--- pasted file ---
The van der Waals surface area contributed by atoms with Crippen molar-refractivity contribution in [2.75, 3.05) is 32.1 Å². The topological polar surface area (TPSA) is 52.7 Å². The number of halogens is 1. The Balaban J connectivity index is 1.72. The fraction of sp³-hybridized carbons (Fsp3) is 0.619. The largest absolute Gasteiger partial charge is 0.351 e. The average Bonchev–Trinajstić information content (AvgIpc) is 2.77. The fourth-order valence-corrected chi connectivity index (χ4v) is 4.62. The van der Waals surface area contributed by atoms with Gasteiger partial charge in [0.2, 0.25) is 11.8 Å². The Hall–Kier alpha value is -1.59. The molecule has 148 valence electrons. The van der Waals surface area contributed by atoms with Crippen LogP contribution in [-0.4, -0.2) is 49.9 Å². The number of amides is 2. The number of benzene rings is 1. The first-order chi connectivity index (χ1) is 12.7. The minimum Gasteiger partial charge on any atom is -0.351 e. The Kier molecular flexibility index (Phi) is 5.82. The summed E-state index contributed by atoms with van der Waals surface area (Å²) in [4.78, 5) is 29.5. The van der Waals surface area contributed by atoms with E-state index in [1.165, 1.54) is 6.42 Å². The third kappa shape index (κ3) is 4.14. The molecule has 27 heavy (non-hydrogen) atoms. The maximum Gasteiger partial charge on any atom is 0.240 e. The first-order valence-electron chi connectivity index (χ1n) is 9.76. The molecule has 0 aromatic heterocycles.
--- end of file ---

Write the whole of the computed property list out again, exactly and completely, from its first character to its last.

The van der Waals surface area contributed by atoms with Crippen molar-refractivity contribution in [2.75, 3.05) is 32.1 Å². The topological polar surface area (TPSA) is 52.7 Å². The number of halogens is 1. The Balaban J connectivity index is 1.72. The fraction of sp³-hybridized carbons (Fsp3) is 0.619. The largest absolute Gasteiger partial charge is 0.351 e. The average Bonchev–Trinajstić information content (AvgIpc) is 2.77. The fourth-order valence-corrected chi connectivity index (χ4v) is 4.62. The van der Waals surface area contributed by atoms with Gasteiger partial charge in [0.2, 0.25) is 11.8 Å². The Hall–Kier alpha value is -1.59. The molecule has 148 valence electrons. The van der Waals surface area contributed by atoms with Crippen LogP contribution in [-0.4, -0.2) is 49.9 Å². The number of amides is 2. The number of benzene rings is 1. The first-order chi connectivity index (χ1) is 12.7. The minimum Gasteiger partial charge on any atom is -0.351 e. The Kier molecular flexibility index (Phi) is 5.82. The summed E-state index contributed by atoms with van der Waals surface area (Å²) in [4.78, 5) is 29.5. The van der Waals surface area contributed by atoms with E-state index in [1.165, 1.54) is 6.42 Å². The third kappa shape index (κ3) is 4.14. The molecule has 27 heavy (non-hydrogen) atoms. The maximum Gasteiger partial charge on any atom is 0.240 e. The first-order valence-electron chi connectivity index (χ1n) is 9.76. The molecule has 0 aromatic heterocycles.